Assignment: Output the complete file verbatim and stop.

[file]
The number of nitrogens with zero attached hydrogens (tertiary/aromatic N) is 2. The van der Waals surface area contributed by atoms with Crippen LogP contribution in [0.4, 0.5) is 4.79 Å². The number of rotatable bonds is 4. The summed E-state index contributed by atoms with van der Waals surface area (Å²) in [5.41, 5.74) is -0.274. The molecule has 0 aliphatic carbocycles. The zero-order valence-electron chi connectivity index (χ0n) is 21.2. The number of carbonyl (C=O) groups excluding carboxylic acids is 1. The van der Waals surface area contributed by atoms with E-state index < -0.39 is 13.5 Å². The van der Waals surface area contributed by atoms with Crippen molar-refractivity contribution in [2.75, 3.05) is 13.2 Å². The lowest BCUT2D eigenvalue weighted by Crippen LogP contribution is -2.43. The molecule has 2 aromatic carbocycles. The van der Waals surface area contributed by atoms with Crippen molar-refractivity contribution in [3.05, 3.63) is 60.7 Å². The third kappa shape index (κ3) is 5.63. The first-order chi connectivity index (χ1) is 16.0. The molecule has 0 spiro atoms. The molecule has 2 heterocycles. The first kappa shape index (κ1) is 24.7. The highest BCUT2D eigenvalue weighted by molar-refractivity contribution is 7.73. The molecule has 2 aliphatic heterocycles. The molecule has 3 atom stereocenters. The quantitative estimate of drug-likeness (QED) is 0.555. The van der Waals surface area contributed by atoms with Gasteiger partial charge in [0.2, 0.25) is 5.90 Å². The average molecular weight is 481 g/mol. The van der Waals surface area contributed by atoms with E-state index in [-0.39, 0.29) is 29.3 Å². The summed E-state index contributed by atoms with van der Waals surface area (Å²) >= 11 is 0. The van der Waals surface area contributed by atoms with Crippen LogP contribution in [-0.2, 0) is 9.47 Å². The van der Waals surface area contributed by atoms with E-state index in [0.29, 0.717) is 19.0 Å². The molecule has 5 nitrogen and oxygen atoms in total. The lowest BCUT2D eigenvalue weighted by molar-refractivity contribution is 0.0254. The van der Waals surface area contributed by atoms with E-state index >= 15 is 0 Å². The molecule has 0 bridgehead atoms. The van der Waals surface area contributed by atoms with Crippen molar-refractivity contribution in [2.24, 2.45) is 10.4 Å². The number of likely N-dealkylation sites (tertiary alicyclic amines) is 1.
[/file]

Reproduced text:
The number of nitrogens with zero attached hydrogens (tertiary/aromatic N) is 2. The van der Waals surface area contributed by atoms with Crippen LogP contribution in [0.4, 0.5) is 4.79 Å². The number of rotatable bonds is 4. The summed E-state index contributed by atoms with van der Waals surface area (Å²) in [5.41, 5.74) is -0.274. The molecule has 0 aliphatic carbocycles. The zero-order valence-electron chi connectivity index (χ0n) is 21.2. The number of carbonyl (C=O) groups excluding carboxylic acids is 1. The van der Waals surface area contributed by atoms with E-state index < -0.39 is 13.5 Å². The van der Waals surface area contributed by atoms with Crippen molar-refractivity contribution in [2.75, 3.05) is 13.2 Å². The lowest BCUT2D eigenvalue weighted by Crippen LogP contribution is -2.43. The molecule has 2 aromatic carbocycles. The van der Waals surface area contributed by atoms with Crippen molar-refractivity contribution in [3.05, 3.63) is 60.7 Å². The third kappa shape index (κ3) is 5.63. The first-order chi connectivity index (χ1) is 16.0. The molecule has 0 spiro atoms. The molecule has 2 heterocycles. The first kappa shape index (κ1) is 24.7. The highest BCUT2D eigenvalue weighted by molar-refractivity contribution is 7.73. The molecule has 2 aliphatic heterocycles. The molecule has 3 atom stereocenters. The quantitative estimate of drug-likeness (QED) is 0.555. The van der Waals surface area contributed by atoms with Gasteiger partial charge in [0.2, 0.25) is 5.90 Å². The average molecular weight is 481 g/mol. The van der Waals surface area contributed by atoms with E-state index in [-0.39, 0.29) is 29.3 Å². The summed E-state index contributed by atoms with van der Waals surface area (Å²) >= 11 is 0. The van der Waals surface area contributed by atoms with Crippen LogP contribution in [-0.2, 0) is 9.47 Å². The van der Waals surface area contributed by atoms with E-state index in [0.29, 0.717) is 19.0 Å². The molecule has 5 nitrogen and oxygen atoms in total. The lowest BCUT2D eigenvalue weighted by molar-refractivity contribution is 0.0254. The van der Waals surface area contributed by atoms with E-state index >= 15 is 0 Å². The molecule has 0 bridgehead atoms. The van der Waals surface area contributed by atoms with Crippen molar-refractivity contribution in [2.24, 2.45) is 10.4 Å². The number of likely N-dealkylation sites (tertiary alicyclic amines) is 1.